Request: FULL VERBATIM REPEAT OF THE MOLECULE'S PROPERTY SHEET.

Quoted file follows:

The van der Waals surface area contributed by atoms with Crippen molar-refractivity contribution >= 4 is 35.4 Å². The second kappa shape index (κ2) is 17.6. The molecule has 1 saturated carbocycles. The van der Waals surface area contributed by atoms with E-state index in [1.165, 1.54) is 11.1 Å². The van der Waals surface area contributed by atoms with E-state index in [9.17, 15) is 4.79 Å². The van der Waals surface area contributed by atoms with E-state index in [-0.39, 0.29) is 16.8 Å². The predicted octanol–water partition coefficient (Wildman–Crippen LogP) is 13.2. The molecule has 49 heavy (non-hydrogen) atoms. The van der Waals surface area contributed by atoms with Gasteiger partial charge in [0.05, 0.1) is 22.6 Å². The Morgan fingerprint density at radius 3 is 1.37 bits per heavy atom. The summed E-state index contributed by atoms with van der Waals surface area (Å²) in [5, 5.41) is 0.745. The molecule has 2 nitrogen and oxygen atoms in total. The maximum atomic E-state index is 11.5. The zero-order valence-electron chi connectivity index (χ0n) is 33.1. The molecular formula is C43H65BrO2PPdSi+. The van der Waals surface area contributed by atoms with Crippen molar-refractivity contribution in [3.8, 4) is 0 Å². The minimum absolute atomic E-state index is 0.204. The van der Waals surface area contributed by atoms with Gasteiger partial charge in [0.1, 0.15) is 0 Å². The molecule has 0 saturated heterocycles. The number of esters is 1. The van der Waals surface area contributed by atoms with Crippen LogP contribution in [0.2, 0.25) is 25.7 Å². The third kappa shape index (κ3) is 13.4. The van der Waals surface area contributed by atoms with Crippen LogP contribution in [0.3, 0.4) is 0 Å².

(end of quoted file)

The van der Waals surface area contributed by atoms with Crippen molar-refractivity contribution >= 4 is 35.4 Å². The second kappa shape index (κ2) is 17.6. The molecule has 1 saturated carbocycles. The van der Waals surface area contributed by atoms with E-state index in [1.165, 1.54) is 11.1 Å². The van der Waals surface area contributed by atoms with E-state index in [9.17, 15) is 4.79 Å². The van der Waals surface area contributed by atoms with E-state index in [-0.39, 0.29) is 16.8 Å². The predicted octanol–water partition coefficient (Wildman–Crippen LogP) is 13.2. The molecule has 49 heavy (non-hydrogen) atoms. The van der Waals surface area contributed by atoms with Gasteiger partial charge in [0.05, 0.1) is 22.6 Å². The Morgan fingerprint density at radius 3 is 1.37 bits per heavy atom. The summed E-state index contributed by atoms with van der Waals surface area (Å²) in [5, 5.41) is 0.745. The molecule has 2 nitrogen and oxygen atoms in total. The maximum atomic E-state index is 11.5. The zero-order valence-electron chi connectivity index (χ0n) is 33.1. The molecular formula is C43H65BrO2PPdSi+. The van der Waals surface area contributed by atoms with Crippen molar-refractivity contribution in [3.8, 4) is 0 Å². The minimum absolute atomic E-state index is 0.204. The van der Waals surface area contributed by atoms with Gasteiger partial charge in [0.1, 0.15) is 0 Å². The molecule has 0 saturated heterocycles. The number of esters is 1. The van der Waals surface area contributed by atoms with Crippen LogP contribution in [0.2, 0.25) is 25.7 Å². The third kappa shape index (κ3) is 13.4. The van der Waals surface area contributed by atoms with Crippen LogP contribution in [0.3, 0.4) is 0 Å².